“Pay or Die” is an opening phrase often used by DDoS blackmailers. Github was attacked, NZX was unable to provide services for 4 days… these are all serious DDoS blackmail incidents this year. This is just the tip of the iceberg of such lucrative crimes. In various forms of digital black mailings, using “distributed denial of service attacks” (DDoS) to attack target companies has become attackers’ first choice.
The blackmailer generally takes one or two steps: 1. Conduct the attack for a period of time and then stop; 2. Ask for a ransom. Some blackmailers skip the first step and ask for money directly. Victims face two choices, either pay the money or be continuously attacked by DDoS. DDoS attacks are very harmful and difficult to prevent. They can directly cause the downtime, server paralysis, damage to authority and brand image, loss of property, and other huge losses, which seriously threaten the development of Internet information security.
Base on the annual DDoS research conducted by NSFOCUS, the bandwidth of DDoS attacks is increasing every year and has become a major threat to enterprises and internet service providers (ISPs). In terms of the total traffic of DDoS attacks, the total traffic in 2019 decreased by 26.4% compared to that in 2018, which shows that the overall attackers’ willingness to attack has not increased with the maturity of technology.
The uprising of the Bitcoin market and the functional migration of botnets may be the main reasons. Botnets are no longer limited to a single DDoS or remote-control function, but enjoying more choices like cooperating with ransomware and mining Trojans, or turning to distributed blasting attacks. The richness of functions and the flexibility of switching enable attackers to closely follow market trends and maximize their own profits.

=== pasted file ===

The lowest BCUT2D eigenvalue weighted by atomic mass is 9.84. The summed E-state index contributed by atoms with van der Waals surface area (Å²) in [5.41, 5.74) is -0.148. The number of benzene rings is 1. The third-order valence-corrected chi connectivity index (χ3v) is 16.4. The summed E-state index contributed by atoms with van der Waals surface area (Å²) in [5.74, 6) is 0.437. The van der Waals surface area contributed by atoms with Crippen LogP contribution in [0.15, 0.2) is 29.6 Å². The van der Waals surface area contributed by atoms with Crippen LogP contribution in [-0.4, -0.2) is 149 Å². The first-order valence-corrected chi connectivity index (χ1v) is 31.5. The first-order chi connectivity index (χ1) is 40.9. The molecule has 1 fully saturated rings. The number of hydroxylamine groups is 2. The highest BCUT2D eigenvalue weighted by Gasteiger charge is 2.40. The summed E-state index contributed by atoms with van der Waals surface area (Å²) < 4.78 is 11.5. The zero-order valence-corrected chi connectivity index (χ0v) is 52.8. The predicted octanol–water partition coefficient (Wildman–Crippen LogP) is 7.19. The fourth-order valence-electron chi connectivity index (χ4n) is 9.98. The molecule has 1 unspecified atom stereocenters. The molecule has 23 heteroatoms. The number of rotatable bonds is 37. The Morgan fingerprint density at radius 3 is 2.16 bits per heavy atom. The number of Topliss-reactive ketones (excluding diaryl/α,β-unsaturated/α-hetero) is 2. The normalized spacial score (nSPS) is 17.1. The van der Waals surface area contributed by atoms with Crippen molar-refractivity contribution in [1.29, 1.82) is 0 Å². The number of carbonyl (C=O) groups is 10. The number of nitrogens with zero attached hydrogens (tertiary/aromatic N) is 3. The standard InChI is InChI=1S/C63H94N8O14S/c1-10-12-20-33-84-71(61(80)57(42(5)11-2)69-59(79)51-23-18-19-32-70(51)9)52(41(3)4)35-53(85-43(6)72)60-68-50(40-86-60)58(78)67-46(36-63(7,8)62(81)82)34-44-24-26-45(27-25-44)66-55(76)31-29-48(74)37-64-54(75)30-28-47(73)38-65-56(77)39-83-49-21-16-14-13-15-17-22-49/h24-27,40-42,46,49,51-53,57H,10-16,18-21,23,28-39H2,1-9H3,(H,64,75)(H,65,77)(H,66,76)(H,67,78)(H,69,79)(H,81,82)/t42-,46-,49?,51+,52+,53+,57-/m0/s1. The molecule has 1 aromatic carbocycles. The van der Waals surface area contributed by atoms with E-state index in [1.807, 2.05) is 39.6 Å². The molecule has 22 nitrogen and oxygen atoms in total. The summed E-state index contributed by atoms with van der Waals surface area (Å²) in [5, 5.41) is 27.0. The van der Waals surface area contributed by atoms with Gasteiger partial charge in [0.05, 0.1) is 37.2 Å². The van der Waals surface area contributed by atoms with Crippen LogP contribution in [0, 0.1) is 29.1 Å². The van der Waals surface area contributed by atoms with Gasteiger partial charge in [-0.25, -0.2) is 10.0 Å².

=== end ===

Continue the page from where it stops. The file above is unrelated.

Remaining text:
In recent years, DDoS attacks have spread to all industries. From e-commerce to gaming sites, from competitors to partners, any enterprise or organization with online business may become the target, especially those that lack security protection.
On the other hand, the participation of IoT devices in DDoS attacks has increased year by year. The number of IoT attack resources participating in DDoS attacks throughout the year is nearly 170,000. Among the DDoS groups we have found, a single group contains up to 28,000 IoT attack resources, accounting for a high percentage of 31%. The large number of IoT devices, long online time, and long vulnerability update cycles have nurtured attackers to exploit vulnerabilities. We need to further strengthen the perception, prevention and governance of the attack.